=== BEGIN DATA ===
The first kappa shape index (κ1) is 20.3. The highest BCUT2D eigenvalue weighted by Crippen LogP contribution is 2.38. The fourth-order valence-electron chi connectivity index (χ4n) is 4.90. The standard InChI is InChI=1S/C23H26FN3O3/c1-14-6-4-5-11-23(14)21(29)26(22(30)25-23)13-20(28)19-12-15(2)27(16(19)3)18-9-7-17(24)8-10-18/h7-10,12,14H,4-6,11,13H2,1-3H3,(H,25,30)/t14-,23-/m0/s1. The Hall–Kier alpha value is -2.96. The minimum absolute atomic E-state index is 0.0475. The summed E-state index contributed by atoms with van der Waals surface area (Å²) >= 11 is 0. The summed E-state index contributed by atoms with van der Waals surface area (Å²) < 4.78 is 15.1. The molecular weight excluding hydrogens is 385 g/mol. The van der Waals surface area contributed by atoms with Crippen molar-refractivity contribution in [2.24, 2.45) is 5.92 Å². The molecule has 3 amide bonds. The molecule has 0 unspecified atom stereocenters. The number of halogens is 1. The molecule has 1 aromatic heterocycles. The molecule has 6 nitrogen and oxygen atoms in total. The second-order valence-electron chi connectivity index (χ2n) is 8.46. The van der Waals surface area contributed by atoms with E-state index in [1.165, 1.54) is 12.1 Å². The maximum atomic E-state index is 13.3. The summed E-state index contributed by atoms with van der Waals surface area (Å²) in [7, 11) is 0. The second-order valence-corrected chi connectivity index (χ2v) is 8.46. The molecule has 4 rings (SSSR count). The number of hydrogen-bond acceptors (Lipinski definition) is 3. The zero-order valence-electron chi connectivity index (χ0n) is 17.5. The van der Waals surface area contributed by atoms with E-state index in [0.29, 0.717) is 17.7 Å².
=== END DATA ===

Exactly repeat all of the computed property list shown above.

The first kappa shape index (κ1) is 20.3. The highest BCUT2D eigenvalue weighted by Crippen LogP contribution is 2.38. The fourth-order valence-electron chi connectivity index (χ4n) is 4.90. The standard InChI is InChI=1S/C23H26FN3O3/c1-14-6-4-5-11-23(14)21(29)26(22(30)25-23)13-20(28)19-12-15(2)27(16(19)3)18-9-7-17(24)8-10-18/h7-10,12,14H,4-6,11,13H2,1-3H3,(H,25,30)/t14-,23-/m0/s1. The Hall–Kier alpha value is -2.96. The minimum absolute atomic E-state index is 0.0475. The summed E-state index contributed by atoms with van der Waals surface area (Å²) >= 11 is 0. The summed E-state index contributed by atoms with van der Waals surface area (Å²) < 4.78 is 15.1. The molecular weight excluding hydrogens is 385 g/mol. The van der Waals surface area contributed by atoms with Crippen molar-refractivity contribution in [2.24, 2.45) is 5.92 Å². The molecule has 3 amide bonds. The molecule has 0 unspecified atom stereocenters. The number of halogens is 1. The molecule has 1 aromatic heterocycles. The molecule has 6 nitrogen and oxygen atoms in total. The second-order valence-electron chi connectivity index (χ2n) is 8.46. The van der Waals surface area contributed by atoms with E-state index in [1.165, 1.54) is 12.1 Å². The maximum atomic E-state index is 13.3. The summed E-state index contributed by atoms with van der Waals surface area (Å²) in [7, 11) is 0. The second-order valence-corrected chi connectivity index (χ2v) is 8.46. The molecule has 4 rings (SSSR count). The number of hydrogen-bond acceptors (Lipinski definition) is 3. The zero-order valence-electron chi connectivity index (χ0n) is 17.5. The van der Waals surface area contributed by atoms with E-state index in [0.29, 0.717) is 17.7 Å².